In my last post, I blogged about a case where the court sided with the owners after having found that the condo corporation treated them unfairly in the context of a dispute involving modifications to common elements. Again, in Durham Condominium Corporation No. 43 v. Bradley, the court had to deal with a dispute involving modifications to common elements. However, this time, the court sided with the condo corporation.
In August 2017, the property manager discovered that a large deck had been installed in the backyard of unit 172. It was estimated that the deck covered at least 40% of the rear yard.
Since the backyard is a common element, management wrote to the owner and requested that he enter into a section 98 agreement with the condo corporation. The purpose of that agreement was to deal with the deck and to comply with the requirements of the Condominium Act and the Declaration. The owner did not respond to the request.
The condominium corporation then escalated the matter to the corporation’s lawyer, who wrote to the owner requesting, once again, that he enter into a section 98 agreement. This time the owner responded, but took the position that he would remove the deck once the corporation comply with its obligations to repair and maintain the backyard.
The condo corporation commenced a court application to obtain an order directing the owner to enter into a section 98 agreement for the deck installed in the backyard of his unit.
The Court’s Decision
The court recognized that a unit owner can only make an alteration, addition, or improvement to common elements after having obtained the consent of the corporation and after having entered into an agreement with the condo corporation with respect to same. The court found that the deck constituted an alteration, addition or improvement to the common elements and was therefore subject to section 98 of the Act.
While the court was sympathetic to the owner’s position, at the end of the day it found that a section 98 agreement was required. The court dismissed the owner’s arguments that the deck was necessary to render the backyard useful, that the deck would be removed prior to selling the unit and that the corporation’s request for a section 98 agreement constituted harassment.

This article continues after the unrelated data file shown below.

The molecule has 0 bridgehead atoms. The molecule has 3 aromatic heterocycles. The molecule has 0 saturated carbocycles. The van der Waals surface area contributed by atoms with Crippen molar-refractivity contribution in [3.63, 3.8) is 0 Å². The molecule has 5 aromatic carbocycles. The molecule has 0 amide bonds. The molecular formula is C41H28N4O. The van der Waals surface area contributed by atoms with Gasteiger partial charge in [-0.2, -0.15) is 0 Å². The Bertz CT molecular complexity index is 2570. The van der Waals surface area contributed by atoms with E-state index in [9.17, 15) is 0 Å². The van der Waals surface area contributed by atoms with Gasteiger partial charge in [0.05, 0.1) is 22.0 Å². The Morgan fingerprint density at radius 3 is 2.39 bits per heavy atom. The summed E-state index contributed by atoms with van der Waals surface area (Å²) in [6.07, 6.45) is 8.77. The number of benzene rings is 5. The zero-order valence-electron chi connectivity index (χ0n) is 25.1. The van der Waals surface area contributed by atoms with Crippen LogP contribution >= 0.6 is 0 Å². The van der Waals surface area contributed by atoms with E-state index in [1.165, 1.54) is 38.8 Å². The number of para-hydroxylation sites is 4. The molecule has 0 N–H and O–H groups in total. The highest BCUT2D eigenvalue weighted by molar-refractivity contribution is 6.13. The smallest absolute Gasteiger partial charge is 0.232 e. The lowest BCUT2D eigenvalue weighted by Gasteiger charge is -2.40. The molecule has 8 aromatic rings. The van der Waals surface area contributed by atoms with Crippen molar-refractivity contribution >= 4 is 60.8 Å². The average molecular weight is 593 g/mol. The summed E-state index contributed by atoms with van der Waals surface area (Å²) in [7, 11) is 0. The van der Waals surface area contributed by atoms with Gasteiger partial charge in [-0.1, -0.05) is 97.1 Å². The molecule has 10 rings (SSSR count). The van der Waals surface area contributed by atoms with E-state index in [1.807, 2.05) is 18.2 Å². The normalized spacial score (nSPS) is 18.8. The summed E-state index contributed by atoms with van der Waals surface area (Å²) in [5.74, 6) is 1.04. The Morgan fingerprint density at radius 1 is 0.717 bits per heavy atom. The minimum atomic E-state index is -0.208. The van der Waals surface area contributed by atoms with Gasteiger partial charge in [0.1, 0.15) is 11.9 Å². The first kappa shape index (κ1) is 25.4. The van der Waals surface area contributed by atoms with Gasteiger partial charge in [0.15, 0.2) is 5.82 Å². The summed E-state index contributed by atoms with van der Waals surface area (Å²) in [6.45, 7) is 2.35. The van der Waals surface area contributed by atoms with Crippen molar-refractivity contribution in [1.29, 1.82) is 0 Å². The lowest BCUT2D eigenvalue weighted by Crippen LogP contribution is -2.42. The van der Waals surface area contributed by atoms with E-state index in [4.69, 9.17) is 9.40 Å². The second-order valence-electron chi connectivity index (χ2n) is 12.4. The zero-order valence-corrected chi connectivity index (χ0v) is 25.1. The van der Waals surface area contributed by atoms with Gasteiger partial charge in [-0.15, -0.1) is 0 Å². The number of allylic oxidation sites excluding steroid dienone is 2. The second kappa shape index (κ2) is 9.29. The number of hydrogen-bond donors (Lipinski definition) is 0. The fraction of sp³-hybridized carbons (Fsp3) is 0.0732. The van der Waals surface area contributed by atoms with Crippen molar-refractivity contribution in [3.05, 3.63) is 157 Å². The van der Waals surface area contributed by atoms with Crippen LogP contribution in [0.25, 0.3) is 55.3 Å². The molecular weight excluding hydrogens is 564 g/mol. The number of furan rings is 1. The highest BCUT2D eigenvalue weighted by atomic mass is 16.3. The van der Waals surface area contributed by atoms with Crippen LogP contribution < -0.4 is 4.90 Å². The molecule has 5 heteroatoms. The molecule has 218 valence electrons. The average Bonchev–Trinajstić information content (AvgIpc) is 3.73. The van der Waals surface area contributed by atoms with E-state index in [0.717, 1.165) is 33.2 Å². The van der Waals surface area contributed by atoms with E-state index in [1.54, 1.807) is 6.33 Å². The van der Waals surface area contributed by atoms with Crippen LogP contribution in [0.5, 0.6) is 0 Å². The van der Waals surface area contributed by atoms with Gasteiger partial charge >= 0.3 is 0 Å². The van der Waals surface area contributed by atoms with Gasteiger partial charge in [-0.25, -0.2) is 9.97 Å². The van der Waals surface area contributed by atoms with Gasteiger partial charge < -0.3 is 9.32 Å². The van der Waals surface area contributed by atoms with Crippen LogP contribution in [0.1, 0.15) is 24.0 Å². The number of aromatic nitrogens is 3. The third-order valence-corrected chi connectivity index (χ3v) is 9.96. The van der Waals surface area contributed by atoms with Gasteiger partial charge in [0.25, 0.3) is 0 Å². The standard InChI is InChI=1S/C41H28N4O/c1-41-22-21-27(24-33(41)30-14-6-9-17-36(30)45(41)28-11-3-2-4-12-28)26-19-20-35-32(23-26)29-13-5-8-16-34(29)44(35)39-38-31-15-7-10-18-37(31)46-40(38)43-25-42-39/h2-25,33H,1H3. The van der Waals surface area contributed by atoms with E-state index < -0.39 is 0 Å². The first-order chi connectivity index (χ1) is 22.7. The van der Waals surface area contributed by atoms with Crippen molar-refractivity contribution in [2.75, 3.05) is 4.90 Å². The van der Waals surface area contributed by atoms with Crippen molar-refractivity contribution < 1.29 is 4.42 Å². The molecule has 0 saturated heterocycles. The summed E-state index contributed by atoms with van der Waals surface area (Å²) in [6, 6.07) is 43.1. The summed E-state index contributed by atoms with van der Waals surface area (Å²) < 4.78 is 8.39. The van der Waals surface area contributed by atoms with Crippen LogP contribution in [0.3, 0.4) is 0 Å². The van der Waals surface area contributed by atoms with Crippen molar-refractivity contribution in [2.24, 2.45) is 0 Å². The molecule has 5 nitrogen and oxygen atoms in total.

The court concluded as follows:
Moreover, just because other tenants were able to circumvent the requirements of the Act and Declaration does not mean the requirements have been waived. No doubt, if there was clear evidence to indicate that the [Corporation] was seeking enforcement purely as a means to harass the [Owner], a court would not likely assist in the request. However, in this case, it is clear that a section 98 agreement is required and the request is more than justified in the circumstances. I do not accept the [Owner’s] position that the request has been made by the board purely to harass them.
The Court ordered that the owner enter into a 98 agreement with the corporation with respect to the deck or that the owner remove the deck within 30 days, failing which the corporation could remove the deck and charge the costs of doing so to the unit as common expenses.
What’s a section 98 agreement?
A section 98 agreement is required when an owner wishes to make a modification to the common elements. This agreement, between the corporation and the owner will:
- allocate the cost of the modification (between the owner and the corporation), and, amongst other things,
- set out the respective duties and responsibilities between them, including the responsibilities for the cost of repair after damage, of maintenance and of insurance.
The agreement must be registered on title and binds the current and any future owners.
This case reminds us, once again, of the importance for condo corporations and owners to enter into a section 98 agreement. As the occupier of common elements, the failure of a corporation to insist on such an agreement may result in potential liability. A section 98 agreement establishes the rights and obligations of the owner versus the corporation and ensures predictability. At the end of the day, owners cannot unreasonably refuse to enter into a section 98 agreement; otherwise they may face consequences.
- Refusing to Allow Modifications to Common Elements Can Amount to Oppression
- Failing to Repair and Maintain Common Elements Can Amount to Oppression
- Noise Complaints in Condos: The Perils of Failing to Enforce Condo Rules